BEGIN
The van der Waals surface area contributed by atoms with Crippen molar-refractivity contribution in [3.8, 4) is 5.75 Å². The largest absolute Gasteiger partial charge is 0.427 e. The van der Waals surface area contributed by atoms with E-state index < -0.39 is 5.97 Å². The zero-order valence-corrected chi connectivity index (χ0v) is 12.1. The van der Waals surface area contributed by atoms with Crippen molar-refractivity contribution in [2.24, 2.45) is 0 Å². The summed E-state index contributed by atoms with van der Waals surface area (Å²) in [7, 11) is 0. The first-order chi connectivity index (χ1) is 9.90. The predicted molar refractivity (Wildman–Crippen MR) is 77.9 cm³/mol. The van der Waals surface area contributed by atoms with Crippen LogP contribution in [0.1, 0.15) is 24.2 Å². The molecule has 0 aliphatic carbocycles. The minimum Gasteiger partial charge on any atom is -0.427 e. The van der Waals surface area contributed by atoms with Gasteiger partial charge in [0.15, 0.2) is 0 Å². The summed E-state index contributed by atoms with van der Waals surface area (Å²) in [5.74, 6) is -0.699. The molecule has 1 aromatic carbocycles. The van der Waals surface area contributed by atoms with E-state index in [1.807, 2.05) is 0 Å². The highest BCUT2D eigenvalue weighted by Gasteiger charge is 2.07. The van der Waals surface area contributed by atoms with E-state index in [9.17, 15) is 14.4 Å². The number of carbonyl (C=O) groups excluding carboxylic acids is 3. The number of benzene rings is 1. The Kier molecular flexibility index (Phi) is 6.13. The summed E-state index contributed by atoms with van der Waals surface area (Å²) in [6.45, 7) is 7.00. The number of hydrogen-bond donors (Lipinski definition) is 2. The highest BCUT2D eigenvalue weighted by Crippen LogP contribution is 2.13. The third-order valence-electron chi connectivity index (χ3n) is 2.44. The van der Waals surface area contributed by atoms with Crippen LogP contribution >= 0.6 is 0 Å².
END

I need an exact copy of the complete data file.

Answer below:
The van der Waals surface area contributed by atoms with Crippen molar-refractivity contribution in [3.8, 4) is 5.75 Å². The largest absolute Gasteiger partial charge is 0.427 e. The van der Waals surface area contributed by atoms with E-state index < -0.39 is 5.97 Å². The zero-order valence-corrected chi connectivity index (χ0v) is 12.1. The van der Waals surface area contributed by atoms with Crippen molar-refractivity contribution in [2.24, 2.45) is 0 Å². The summed E-state index contributed by atoms with van der Waals surface area (Å²) in [7, 11) is 0. The first-order chi connectivity index (χ1) is 9.90. The predicted molar refractivity (Wildman–Crippen MR) is 77.9 cm³/mol. The van der Waals surface area contributed by atoms with Crippen LogP contribution in [0.1, 0.15) is 24.2 Å². The molecule has 0 aliphatic carbocycles. The minimum Gasteiger partial charge on any atom is -0.427 e. The van der Waals surface area contributed by atoms with Gasteiger partial charge in [0.15, 0.2) is 0 Å². The summed E-state index contributed by atoms with van der Waals surface area (Å²) in [5.74, 6) is -0.699. The molecule has 1 aromatic carbocycles. The van der Waals surface area contributed by atoms with E-state index in [1.807, 2.05) is 0 Å². The highest BCUT2D eigenvalue weighted by Gasteiger charge is 2.07. The van der Waals surface area contributed by atoms with E-state index in [9.17, 15) is 14.4 Å². The number of carbonyl (C=O) groups excluding carboxylic acids is 3. The number of benzene rings is 1. The Kier molecular flexibility index (Phi) is 6.13. The summed E-state index contributed by atoms with van der Waals surface area (Å²) in [6.45, 7) is 7.00. The number of hydrogen-bond donors (Lipinski definition) is 2. The highest BCUT2D eigenvalue weighted by Crippen LogP contribution is 2.13. The third-order valence-electron chi connectivity index (χ3n) is 2.44. The van der Waals surface area contributed by atoms with Crippen LogP contribution >= 0.6 is 0 Å².